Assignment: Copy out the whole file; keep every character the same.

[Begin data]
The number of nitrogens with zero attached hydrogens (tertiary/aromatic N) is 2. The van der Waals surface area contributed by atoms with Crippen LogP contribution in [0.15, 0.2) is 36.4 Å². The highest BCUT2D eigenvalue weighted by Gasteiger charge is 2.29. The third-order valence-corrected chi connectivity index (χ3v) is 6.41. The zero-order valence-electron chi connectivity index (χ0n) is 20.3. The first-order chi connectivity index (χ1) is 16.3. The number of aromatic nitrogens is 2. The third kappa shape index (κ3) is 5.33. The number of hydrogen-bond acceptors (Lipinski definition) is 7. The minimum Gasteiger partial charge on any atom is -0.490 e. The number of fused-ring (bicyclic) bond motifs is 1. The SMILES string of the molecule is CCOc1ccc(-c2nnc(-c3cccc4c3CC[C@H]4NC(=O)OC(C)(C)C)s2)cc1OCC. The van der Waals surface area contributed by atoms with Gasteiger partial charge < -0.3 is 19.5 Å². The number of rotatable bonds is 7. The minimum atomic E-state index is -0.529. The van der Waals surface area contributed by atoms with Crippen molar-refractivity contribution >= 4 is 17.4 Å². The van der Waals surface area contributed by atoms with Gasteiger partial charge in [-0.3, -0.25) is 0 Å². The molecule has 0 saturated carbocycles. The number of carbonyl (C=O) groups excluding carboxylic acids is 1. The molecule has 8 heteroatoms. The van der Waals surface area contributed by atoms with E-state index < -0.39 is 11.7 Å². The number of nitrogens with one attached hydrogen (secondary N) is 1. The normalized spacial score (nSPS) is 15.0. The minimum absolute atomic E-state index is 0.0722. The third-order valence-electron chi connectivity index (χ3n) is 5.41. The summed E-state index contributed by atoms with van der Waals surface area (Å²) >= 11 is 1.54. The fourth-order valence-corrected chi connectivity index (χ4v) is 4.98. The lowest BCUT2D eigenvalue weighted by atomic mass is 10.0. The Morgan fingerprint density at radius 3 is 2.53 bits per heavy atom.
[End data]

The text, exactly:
The number of nitrogens with zero attached hydrogens (tertiary/aromatic N) is 2. The van der Waals surface area contributed by atoms with Crippen LogP contribution in [0.15, 0.2) is 36.4 Å². The highest BCUT2D eigenvalue weighted by Gasteiger charge is 2.29. The third-order valence-corrected chi connectivity index (χ3v) is 6.41. The zero-order valence-electron chi connectivity index (χ0n) is 20.3. The first-order chi connectivity index (χ1) is 16.3. The number of aromatic nitrogens is 2. The third kappa shape index (κ3) is 5.33. The number of hydrogen-bond acceptors (Lipinski definition) is 7. The minimum Gasteiger partial charge on any atom is -0.490 e. The number of fused-ring (bicyclic) bond motifs is 1. The SMILES string of the molecule is CCOc1ccc(-c2nnc(-c3cccc4c3CC[C@H]4NC(=O)OC(C)(C)C)s2)cc1OCC. The van der Waals surface area contributed by atoms with Gasteiger partial charge < -0.3 is 19.5 Å². The number of rotatable bonds is 7. The minimum atomic E-state index is -0.529. The van der Waals surface area contributed by atoms with Crippen molar-refractivity contribution >= 4 is 17.4 Å². The van der Waals surface area contributed by atoms with Gasteiger partial charge in [-0.3, -0.25) is 0 Å². The molecule has 0 saturated carbocycles. The number of carbonyl (C=O) groups excluding carboxylic acids is 1. The molecule has 8 heteroatoms. The van der Waals surface area contributed by atoms with E-state index < -0.39 is 11.7 Å². The number of nitrogens with one attached hydrogen (secondary N) is 1. The normalized spacial score (nSPS) is 15.0. The minimum absolute atomic E-state index is 0.0722. The third-order valence-electron chi connectivity index (χ3n) is 5.41. The summed E-state index contributed by atoms with van der Waals surface area (Å²) >= 11 is 1.54. The fourth-order valence-corrected chi connectivity index (χ4v) is 4.98. The lowest BCUT2D eigenvalue weighted by atomic mass is 10.0. The Morgan fingerprint density at radius 3 is 2.53 bits per heavy atom.